3ds Max and Revit Interoperability - Part 10 - Night Scene Lighting

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Industry
  • Design Visualization
Subject
  • 2015
  • Interoperability
Products
  • 3ds Max
Skill Level
  • Intermediate
Duration
5 min

3ds Max and Revit Interoperability - Part 10 - Night Scene Lighting

In this tutorial, you experiment with a Nighttime lighting scenario based on an exported Revit scene. You test out the default parameters and then learn to improve on them.

Notes

  • Recorded in: 3ds Max 2015
  • This tutorial is intended for use with 3ds Max version 2015 or higher.

Transcript

00:00:06 --> 00:00:12
In the last movie, you used a Revit preset for a daytime scene, and learned to improve on it.

00:00:12 --> 00:00:15
In this movie, you do the same with a Nighttime setup.

00:00:16 --> 00:00:18
Reset 3ds Max.

00:00:18 --> 00:00:28
Use File > Link FBX to link the fbx file you saved for nighttime purposes. You can also use the provided file named: room_night.fbx

00:00:28 --> 00:00:32
Make sure you use the Combine by Family Type as you have learned.

00:00:34 --> 00:00:41
As you can see, even for a night scene, a Daylight System is still getting imported prompting you to use Exposure Control.

00:00:42 --> 00:00:49
As mentioned in the last movie, Exposure Control is needed to compensate for the brightness of the sun, much like on a real-world camera.

00:00:49 --> 00:00:56
An EV default value of 15 works for daytime though, so you most certainly need to adjust that in a moment.

00:00:57 --> 00:00:58
Click Yes to proceed.

00:00:59 --> 00:01:04
Once the scene is loaded, you will need to do a few actions similar to what you did in the last movie.

00:01:04 --> 00:01:08
First, click an empty spot to ensure all objects are deselected.

00:01:09 --> 00:01:13
Also make sure the viewport is in Realistic mode and set to be lit with scene lights.

00:01:14 --> 00:01:19
This will make the viewport temporarily dark which is expected for a night scene.

00:01:21 --> 00:01:24
Also hide the curtain wall,

00:01:28 --> 00:01:32
and set the rendering resolution to HDTV.

00:01:38 --> 00:01:42
For good measure, disable Adaptive Degradation as well.

00:01:44 --> 00:01:46
Zoom back and take a look at the scene.

00:01:47 --> 00:01:55
In an opposite situation to the last movie and the daytime scene, this time around, the artificial lights are enabled.

00:01:56 --> 00:02:02
The Daylight System on the other hand shows the Sun component in black, which is an indication it is disabled.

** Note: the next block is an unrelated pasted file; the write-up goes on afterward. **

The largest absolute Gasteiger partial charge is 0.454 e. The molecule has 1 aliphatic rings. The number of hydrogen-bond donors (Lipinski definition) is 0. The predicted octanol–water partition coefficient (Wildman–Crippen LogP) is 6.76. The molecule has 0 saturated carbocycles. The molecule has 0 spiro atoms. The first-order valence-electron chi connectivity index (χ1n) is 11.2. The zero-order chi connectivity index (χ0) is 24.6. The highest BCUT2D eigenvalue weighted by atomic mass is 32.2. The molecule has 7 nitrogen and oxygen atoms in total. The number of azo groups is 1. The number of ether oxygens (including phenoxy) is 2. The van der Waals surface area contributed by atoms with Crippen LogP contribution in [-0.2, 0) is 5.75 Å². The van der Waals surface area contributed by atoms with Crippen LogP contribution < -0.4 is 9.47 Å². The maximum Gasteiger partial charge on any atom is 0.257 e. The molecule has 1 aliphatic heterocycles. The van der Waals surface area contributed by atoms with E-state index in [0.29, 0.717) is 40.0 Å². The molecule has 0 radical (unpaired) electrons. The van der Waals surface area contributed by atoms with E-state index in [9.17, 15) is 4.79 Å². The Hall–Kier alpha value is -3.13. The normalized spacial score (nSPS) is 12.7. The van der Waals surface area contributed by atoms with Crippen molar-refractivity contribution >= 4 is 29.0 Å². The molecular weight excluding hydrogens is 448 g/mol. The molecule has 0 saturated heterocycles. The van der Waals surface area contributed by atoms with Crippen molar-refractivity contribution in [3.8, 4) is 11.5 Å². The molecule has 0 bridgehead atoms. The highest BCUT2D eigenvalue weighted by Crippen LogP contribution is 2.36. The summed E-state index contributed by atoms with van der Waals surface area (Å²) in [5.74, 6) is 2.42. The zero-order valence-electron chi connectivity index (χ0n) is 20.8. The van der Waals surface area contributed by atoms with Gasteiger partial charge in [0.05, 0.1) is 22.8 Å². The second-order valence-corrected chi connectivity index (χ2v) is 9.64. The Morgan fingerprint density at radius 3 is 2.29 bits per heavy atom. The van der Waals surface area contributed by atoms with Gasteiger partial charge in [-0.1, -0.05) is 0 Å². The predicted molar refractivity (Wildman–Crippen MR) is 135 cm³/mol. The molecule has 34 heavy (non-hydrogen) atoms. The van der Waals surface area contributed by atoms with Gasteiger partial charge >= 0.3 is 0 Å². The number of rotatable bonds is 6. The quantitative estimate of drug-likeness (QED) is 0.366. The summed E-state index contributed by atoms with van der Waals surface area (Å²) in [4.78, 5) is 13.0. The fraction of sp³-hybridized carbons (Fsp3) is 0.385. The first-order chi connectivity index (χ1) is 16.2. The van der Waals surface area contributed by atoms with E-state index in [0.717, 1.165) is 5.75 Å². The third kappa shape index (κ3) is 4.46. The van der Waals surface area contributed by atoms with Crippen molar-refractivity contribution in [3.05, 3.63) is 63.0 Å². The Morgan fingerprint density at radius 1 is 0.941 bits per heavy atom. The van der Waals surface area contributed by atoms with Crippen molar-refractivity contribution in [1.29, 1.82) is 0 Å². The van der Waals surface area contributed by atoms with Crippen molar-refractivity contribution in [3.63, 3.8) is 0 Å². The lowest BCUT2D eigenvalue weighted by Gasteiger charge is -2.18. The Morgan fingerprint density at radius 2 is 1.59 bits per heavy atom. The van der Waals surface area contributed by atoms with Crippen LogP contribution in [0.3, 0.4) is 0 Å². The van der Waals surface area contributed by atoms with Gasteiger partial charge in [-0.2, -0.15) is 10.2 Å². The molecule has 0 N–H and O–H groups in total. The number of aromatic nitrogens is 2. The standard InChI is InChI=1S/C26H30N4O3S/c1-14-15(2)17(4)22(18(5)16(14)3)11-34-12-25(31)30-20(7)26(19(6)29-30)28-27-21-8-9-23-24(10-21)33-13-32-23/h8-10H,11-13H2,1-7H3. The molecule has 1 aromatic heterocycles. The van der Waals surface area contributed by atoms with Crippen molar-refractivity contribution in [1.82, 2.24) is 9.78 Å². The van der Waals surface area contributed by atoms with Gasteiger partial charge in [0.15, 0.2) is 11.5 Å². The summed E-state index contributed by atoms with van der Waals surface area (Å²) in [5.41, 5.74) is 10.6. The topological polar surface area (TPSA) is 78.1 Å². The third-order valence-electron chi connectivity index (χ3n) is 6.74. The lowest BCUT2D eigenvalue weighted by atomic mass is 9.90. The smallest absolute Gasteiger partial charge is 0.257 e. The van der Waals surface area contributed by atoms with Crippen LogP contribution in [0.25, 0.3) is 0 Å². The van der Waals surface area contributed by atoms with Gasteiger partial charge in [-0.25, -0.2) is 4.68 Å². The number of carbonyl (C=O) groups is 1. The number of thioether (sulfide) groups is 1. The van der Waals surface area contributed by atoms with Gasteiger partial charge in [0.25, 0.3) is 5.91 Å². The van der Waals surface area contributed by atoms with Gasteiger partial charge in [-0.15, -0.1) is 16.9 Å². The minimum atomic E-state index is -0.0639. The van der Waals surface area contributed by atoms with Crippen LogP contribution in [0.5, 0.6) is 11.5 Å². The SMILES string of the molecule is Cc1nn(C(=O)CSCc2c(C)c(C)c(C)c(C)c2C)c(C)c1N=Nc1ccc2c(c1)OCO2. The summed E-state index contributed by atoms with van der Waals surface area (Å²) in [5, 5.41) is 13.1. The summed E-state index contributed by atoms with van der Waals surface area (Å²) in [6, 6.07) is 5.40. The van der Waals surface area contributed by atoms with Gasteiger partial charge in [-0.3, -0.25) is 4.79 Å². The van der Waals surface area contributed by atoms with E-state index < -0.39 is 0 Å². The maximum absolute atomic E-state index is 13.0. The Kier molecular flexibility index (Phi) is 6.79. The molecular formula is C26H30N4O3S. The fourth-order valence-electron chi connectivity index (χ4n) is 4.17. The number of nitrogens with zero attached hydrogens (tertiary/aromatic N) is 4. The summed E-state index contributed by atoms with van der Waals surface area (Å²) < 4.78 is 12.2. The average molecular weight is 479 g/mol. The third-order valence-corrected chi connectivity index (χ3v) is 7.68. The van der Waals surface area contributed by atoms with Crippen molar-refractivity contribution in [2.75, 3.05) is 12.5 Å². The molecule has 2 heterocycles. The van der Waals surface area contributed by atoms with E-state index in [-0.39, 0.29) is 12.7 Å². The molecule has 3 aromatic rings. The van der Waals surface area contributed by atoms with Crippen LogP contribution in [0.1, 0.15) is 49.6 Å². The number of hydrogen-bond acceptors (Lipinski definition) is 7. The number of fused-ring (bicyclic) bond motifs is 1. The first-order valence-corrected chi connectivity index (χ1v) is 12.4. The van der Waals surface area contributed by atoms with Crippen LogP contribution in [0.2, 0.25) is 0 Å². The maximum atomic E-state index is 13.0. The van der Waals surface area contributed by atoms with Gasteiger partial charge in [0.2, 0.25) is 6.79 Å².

00:02:03 --> 00:02:07
Sure enough, this can be confirmed in the Modify panel.

00:02:16 --> 00:02:23
In the Motion panel on the other hand, you can see the time of day set to 22:00 or 10pm, as defined in Revit.

00:02:24 --> 00:02:29
This also accounts for the fact the viewport is dark, but it also has to do with Exposure Control.

00:02:30 --> 00:02:37
More on that in a moment. For now, press C to set the view to display the camera and test render the scene again.

00:02:38 --> 00:02:44
It doesn't look like much at all, certainly not like a night scene you'd expect. There are a couple of reasons for that:

00:02:44 --> 00:02:48
Right now, only the artificial lights are barely showing.

00:02:48 --> 00:02:56
This is because currently, the EV value is still set to the default 15 value, which is more of a daytime setting.

00:02:56 --> 00:03:02
Go to the Environment dialog and set the EV value to 3 or 3.5.

00:03:05 --> 00:03:12
You'll notice an immediate change in viewport shading, one that's more consistent with the current lighting scenario.

00:03:12 --> 00:03:13
Test render again.

00:03:14 --> 00:03:19
Well, the lights certainly look better but the background doesn't work too well for a nighttime render.

00:03:20 --> 00:03:24
As mentioned in the last movie, the Daylight System relies on three components:

00:03:25 --> 00:03:33
A Sunlight as a direct light, a Skylight to simulate the atmosphere, and an mr Physical Sky map for a background.

00:03:34 --> 00:03:40
Unfortunately, Revit presets only take care of enabling or disabling the Sun direct light

00:03:40 --> 00:03:44
So, it is up to you to adjust the other two components manually.

00:03:45 --> 00:03:48
Disable the background and try again.

00:03:55 --> 00:03:59
It's better but still too bright for a night scene.

00:03:59 --> 00:04:07
The overall brightness, especially outside is happening because of the Skylight system, even though it is 10pm.

00:04:07 --> 00:04:15
Disable the Skylight and try again. In effect, anything related to the Daylight System is now disabled.

00:04:16 --> 00:04:24
You are now relying only on artificial lights and the render shows that. This looks much closer to what a night scene should look like.

00:04:24 --> 00:04:32
Ultimately, you can add exterior artificial lights and perhaps even a night background image but I won't be getting into that right now.

00:04:32 --> 00:04:39
One important point remains: you have learned that at all times, Revit exports a Daylight System along with the FBX file.

00:04:40 --> 00:04:48
But what if you are linking your Revit model to a scene that already has a Daylight System? One that you have already set up to your liking?

00:04:48 --> 00:04:58
The answer to that is to create a custom import preset, so that when you link the FBX file, you specifically bypass the Revit Daylight System.

00:04:58 --> 00:05:00
This is what you do in the next movie.
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Tags
  • 3ds Max
  • 2015
  • Interoperability
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